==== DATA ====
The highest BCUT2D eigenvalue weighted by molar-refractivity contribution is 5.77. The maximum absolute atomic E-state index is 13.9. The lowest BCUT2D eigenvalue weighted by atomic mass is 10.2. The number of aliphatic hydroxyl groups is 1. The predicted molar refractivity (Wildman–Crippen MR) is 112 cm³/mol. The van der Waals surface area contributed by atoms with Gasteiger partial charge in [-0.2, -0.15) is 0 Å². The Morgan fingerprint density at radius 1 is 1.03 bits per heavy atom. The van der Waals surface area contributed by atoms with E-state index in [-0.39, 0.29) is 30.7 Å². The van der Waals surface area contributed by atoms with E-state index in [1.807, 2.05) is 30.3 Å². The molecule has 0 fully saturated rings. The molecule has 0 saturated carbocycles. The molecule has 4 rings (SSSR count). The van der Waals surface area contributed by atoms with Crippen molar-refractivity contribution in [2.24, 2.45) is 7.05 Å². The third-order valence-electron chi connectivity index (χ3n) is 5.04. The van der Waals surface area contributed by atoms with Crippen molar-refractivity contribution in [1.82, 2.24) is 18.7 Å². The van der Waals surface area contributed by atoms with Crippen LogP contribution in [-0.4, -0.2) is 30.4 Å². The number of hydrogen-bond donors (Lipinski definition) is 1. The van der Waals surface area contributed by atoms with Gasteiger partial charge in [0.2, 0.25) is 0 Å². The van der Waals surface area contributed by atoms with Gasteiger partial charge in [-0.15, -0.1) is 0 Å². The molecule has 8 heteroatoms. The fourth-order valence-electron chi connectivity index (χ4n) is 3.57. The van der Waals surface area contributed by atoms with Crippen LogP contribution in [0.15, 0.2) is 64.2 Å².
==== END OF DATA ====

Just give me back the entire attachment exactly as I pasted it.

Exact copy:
The highest BCUT2D eigenvalue weighted by molar-refractivity contribution is 5.77. The maximum absolute atomic E-state index is 13.9. The lowest BCUT2D eigenvalue weighted by atomic mass is 10.2. The number of aliphatic hydroxyl groups is 1. The predicted molar refractivity (Wildman–Crippen MR) is 112 cm³/mol. The van der Waals surface area contributed by atoms with Gasteiger partial charge in [-0.2, -0.15) is 0 Å². The Morgan fingerprint density at radius 1 is 1.03 bits per heavy atom. The van der Waals surface area contributed by atoms with E-state index in [-0.39, 0.29) is 30.7 Å². The van der Waals surface area contributed by atoms with E-state index in [1.807, 2.05) is 30.3 Å². The molecule has 0 fully saturated rings. The molecule has 0 saturated carbocycles. The molecule has 4 rings (SSSR count). The van der Waals surface area contributed by atoms with Crippen molar-refractivity contribution in [2.24, 2.45) is 7.05 Å². The third-order valence-electron chi connectivity index (χ3n) is 5.04. The van der Waals surface area contributed by atoms with Crippen molar-refractivity contribution in [1.82, 2.24) is 18.7 Å². The van der Waals surface area contributed by atoms with Crippen LogP contribution in [-0.4, -0.2) is 30.4 Å². The number of hydrogen-bond donors (Lipinski definition) is 1. The van der Waals surface area contributed by atoms with Gasteiger partial charge in [0.2, 0.25) is 0 Å². The van der Waals surface area contributed by atoms with Gasteiger partial charge in [-0.15, -0.1) is 0 Å². The molecule has 8 heteroatoms. The fourth-order valence-electron chi connectivity index (χ4n) is 3.57. The van der Waals surface area contributed by atoms with Crippen LogP contribution in [0.15, 0.2) is 64.2 Å².